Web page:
Camille Moute a Bidias, Luc's father, is a powerful, worldly, dynamic force. He and his wife, Agnes Goufane a Ziem Moute, were born in Bafia, a rural village just beyond the Sanaga River, 80 miles north of Yaoundé. Camille is the chief there, a man of import. He has been the general manager of Cameroon's National Employment Fund since 1991, under the 35-year administration of President Paul Biya. He has built an enviable life for his family but has never forgotten the difficult life choice he once had to make himself. As a young man, he played two years of professional soccer, but his father believed athletics were an option only for those who could not succeed in life and urged his son to become a doctor, so Camille gave up the sport he loved.

With that memory in mind, he considered the opportunity in front of Luc. "I didn't want to do what my father did to me," Camille says. "So I say, 'Go. Let's see how you do.' I never thought in my mind Luc would be in the NBA."

In 2010, as Luc settled into his third NBA season, his parents reminded him of their expectations: His good fortune must be shared with their country. For as long as he could remember, Luc had seen his father donate money to help a sick child or destitute family. And Agnes had started a nonprofit, Pourquois Pas, which assisted families who couldn't afford to pay for their prescriptions. So Mbah a Moute set a goal: to raise the profile of basketball in Cameroon, to build courts so the national team wouldn't have to practice outside, to run coaching clinics so players could be trained at the highest levels.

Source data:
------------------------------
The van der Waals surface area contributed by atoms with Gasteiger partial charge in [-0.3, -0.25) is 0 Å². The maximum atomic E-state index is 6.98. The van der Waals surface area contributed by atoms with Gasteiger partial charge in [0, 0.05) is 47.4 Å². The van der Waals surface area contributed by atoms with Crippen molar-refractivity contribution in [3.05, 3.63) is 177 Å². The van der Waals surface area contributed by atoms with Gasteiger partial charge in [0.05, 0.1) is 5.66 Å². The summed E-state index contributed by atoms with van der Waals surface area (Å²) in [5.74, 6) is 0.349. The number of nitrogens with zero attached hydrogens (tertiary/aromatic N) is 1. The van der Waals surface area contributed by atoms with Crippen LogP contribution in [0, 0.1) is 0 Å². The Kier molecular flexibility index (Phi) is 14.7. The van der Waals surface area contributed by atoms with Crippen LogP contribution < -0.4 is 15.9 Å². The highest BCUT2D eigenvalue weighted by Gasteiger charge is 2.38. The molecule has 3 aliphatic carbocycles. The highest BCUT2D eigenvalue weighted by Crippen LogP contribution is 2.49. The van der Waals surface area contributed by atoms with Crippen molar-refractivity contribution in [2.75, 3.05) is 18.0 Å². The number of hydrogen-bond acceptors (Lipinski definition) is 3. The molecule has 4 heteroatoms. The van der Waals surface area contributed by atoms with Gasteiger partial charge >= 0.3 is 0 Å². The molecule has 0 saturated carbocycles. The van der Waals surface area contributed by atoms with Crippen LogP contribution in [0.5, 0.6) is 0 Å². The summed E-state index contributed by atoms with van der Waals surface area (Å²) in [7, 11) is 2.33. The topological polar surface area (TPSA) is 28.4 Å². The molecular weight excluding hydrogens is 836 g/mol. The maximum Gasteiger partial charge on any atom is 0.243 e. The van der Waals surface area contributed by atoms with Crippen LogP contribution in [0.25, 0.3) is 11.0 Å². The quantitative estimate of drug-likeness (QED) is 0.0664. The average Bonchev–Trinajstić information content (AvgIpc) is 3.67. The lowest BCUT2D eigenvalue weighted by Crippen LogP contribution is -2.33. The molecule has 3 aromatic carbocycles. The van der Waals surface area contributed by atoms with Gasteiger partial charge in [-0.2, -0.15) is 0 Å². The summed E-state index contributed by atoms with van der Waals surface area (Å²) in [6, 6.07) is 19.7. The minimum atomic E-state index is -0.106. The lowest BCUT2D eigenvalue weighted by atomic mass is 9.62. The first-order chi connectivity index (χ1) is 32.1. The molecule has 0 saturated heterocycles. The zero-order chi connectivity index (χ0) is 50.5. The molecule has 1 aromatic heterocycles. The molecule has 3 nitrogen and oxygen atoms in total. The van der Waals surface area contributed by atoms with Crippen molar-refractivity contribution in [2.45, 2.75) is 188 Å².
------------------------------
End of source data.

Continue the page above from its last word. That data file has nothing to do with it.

That summer, Mbah a Moute started a pre-selection camp that would enable players from all over Cameroon to audition for five spots at the annual Basketball Without Borders camp. It was Mbah a Moute's effort to provide Cameroonian kids the opportunity to find success through basketball.

"Without that camp," Embiid says, "how else does anyone find me?"